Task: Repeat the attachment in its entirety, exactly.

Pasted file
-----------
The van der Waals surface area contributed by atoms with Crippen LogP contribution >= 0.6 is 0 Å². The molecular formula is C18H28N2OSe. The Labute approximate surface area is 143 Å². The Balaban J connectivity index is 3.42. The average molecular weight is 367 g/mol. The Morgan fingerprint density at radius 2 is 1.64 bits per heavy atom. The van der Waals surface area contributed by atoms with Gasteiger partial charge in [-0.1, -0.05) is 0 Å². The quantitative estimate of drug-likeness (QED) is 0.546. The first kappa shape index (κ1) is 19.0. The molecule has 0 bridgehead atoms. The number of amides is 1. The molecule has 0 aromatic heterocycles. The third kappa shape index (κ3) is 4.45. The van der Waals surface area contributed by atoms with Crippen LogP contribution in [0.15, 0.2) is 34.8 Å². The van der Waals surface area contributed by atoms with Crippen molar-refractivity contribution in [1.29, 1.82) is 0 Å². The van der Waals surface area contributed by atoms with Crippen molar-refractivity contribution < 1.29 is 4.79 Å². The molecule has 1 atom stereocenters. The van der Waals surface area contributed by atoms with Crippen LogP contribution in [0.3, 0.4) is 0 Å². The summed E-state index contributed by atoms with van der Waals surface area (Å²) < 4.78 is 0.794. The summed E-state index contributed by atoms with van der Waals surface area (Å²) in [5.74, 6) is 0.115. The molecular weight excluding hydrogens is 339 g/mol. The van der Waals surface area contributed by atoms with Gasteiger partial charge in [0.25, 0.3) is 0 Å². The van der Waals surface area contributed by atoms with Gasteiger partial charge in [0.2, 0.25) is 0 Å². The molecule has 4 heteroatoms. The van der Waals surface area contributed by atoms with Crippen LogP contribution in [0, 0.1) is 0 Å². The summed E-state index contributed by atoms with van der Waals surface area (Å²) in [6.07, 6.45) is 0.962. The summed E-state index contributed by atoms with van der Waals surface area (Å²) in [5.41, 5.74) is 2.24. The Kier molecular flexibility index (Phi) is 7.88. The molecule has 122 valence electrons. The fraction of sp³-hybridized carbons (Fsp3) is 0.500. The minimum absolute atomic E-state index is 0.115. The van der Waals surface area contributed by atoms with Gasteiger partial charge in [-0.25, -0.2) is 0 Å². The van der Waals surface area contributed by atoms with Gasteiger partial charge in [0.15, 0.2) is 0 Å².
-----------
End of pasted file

The van der Waals surface area contributed by atoms with Crippen LogP contribution >= 0.6 is 0 Å². The molecular formula is C18H28N2OSe. The Labute approximate surface area is 143 Å². The Balaban J connectivity index is 3.42. The average molecular weight is 367 g/mol. The Morgan fingerprint density at radius 2 is 1.64 bits per heavy atom. The van der Waals surface area contributed by atoms with Gasteiger partial charge in [-0.1, -0.05) is 0 Å². The quantitative estimate of drug-likeness (QED) is 0.546. The first kappa shape index (κ1) is 19.0. The molecule has 0 bridgehead atoms. The number of amides is 1. The molecule has 0 aromatic heterocycles. The third kappa shape index (κ3) is 4.45. The van der Waals surface area contributed by atoms with Crippen LogP contribution in [0.15, 0.2) is 34.8 Å². The van der Waals surface area contributed by atoms with Crippen molar-refractivity contribution in [1.29, 1.82) is 0 Å². The van der Waals surface area contributed by atoms with Crippen molar-refractivity contribution < 1.29 is 4.79 Å². The molecule has 1 atom stereocenters. The van der Waals surface area contributed by atoms with Crippen LogP contribution in [0.3, 0.4) is 0 Å². The summed E-state index contributed by atoms with van der Waals surface area (Å²) < 4.78 is 0.794. The summed E-state index contributed by atoms with van der Waals surface area (Å²) in [5.74, 6) is 0.115. The molecular weight excluding hydrogens is 339 g/mol. The van der Waals surface area contributed by atoms with Gasteiger partial charge in [0.25, 0.3) is 0 Å². The van der Waals surface area contributed by atoms with Gasteiger partial charge in [0.2, 0.25) is 0 Å². The molecule has 4 heteroatoms. The van der Waals surface area contributed by atoms with Crippen LogP contribution in [0, 0.1) is 0 Å². The summed E-state index contributed by atoms with van der Waals surface area (Å²) in [6.07, 6.45) is 0.962. The summed E-state index contributed by atoms with van der Waals surface area (Å²) in [5.41, 5.74) is 2.24. The Kier molecular flexibility index (Phi) is 7.88. The molecule has 122 valence electrons. The fraction of sp³-hybridized carbons (Fsp3) is 0.500. The minimum absolute atomic E-state index is 0.115. The van der Waals surface area contributed by atoms with Gasteiger partial charge in [-0.25, -0.2) is 0 Å². The van der Waals surface area contributed by atoms with Gasteiger partial charge in [0.15, 0.2) is 0 Å².